Not only predators but also the other functional groups of protists can be directly affected by biochar amendment. Photoautotrophic protists, especially algae, are important players in the carbon cycle, and therefore their activities are likely to be affected by biochar amendment (Q9). The role of protists in the decomposition of biochar is another important subject that should be further investigated (Q10). The plant pathogens (Q11) and animal/microbial parasites (Q12) are the other important protist functional groups that have negative impacts on the soil microbiome and agricultural productivity. Suppression of plant pathogens by biochar is well-known (Graber et al. 2014), which is also true for protists (Asiloglu et al. 2021a). Although the mechanism of how biochar suppresses protist pathogens is unknown, it is suggested that biochar-released organic compounds can be photo/biotoxic, or the volatile compounds of biochar, which have been traditionally used as pesticides could act as pathogen inhibitors for protists. Taken together, there are growing research needs on protist–biochar interaction, which is promising to extend our knowledge on biochar–microbe interaction and for further discoveries.

4 Conclusion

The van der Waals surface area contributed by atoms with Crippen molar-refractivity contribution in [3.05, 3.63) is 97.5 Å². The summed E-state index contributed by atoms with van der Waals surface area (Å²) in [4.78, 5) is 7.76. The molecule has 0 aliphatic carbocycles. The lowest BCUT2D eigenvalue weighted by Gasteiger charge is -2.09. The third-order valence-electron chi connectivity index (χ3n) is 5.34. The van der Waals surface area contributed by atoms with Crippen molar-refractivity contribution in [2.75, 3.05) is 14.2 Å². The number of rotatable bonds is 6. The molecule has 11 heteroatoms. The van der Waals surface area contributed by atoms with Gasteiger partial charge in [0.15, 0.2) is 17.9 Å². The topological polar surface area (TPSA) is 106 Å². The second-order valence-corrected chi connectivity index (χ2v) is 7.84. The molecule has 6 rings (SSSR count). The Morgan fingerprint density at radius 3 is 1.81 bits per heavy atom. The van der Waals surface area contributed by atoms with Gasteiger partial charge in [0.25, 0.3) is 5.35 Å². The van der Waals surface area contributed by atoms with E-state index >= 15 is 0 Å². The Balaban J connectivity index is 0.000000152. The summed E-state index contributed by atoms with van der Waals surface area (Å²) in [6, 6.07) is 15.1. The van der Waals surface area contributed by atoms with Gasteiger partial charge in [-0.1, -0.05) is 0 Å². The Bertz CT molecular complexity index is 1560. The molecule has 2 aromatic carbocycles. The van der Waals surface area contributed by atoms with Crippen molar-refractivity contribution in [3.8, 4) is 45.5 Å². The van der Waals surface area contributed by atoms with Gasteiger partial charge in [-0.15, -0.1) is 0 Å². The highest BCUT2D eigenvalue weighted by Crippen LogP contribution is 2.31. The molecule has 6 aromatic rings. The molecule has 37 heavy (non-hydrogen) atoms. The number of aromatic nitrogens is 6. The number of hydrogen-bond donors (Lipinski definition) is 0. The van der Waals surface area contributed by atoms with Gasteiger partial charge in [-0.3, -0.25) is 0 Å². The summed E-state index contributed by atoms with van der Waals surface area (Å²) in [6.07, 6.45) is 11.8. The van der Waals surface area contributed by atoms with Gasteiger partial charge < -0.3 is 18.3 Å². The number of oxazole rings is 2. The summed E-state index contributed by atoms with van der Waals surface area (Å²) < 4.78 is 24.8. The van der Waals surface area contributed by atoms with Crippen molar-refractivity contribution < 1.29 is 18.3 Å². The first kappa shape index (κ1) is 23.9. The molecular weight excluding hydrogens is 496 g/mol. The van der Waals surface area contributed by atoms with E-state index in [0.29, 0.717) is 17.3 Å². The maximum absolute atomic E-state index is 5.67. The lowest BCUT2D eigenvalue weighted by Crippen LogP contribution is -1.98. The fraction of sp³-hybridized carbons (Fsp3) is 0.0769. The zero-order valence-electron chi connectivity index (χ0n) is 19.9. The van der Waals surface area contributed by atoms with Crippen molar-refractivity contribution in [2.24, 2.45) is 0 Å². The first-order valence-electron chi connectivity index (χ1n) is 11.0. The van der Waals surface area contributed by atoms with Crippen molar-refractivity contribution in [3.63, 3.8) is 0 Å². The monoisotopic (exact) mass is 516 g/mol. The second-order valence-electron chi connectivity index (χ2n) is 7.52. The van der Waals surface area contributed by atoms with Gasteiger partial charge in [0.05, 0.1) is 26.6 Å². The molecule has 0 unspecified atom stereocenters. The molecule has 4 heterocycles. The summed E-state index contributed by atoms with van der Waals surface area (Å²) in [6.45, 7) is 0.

Despite the enormous roles of protists in soil fertility and agricultural productivity, protists are the overlooked component in biochar studies. Although protist research is often separated from bacterial and fungal studies, protists are considered a central hub in the soil ecosystem affecting the whole soil microbiome, soil fertility, and plant productivity. Therefore, the research on protist–biochar interaction would not only enhance our knowledge of protistology but also take biochar–microbe interaction to the next level. Although protist research can be challenging and requires good knowledge and skillset, the recent methodological advances in molecular biology have made studying protists more accessible to even non-experts. For instance, based on commonly used soil DNA/RNA extraction techniques, the same nucleic acid extract used to study bacteria and fungi can also be used to study protists (with a different set of PCR primers, 18s rRNA/rDNA). Therefore, the effect of biochar application on protist community composition (Q1–Q5) can be easily studied with high throughput sequencing methods. Unlike bacteria, the functional roles of protists can be estimated through DNA/RNA-based results; thus, molecular biology techniques such as high throughput sequencing create not only taxonomic but also functional knowledge of protists. This makes it possible to add protist research to even former biochar studies if nucleic acids have been properly preserved, which can accelerate research in biochar–protist interaction.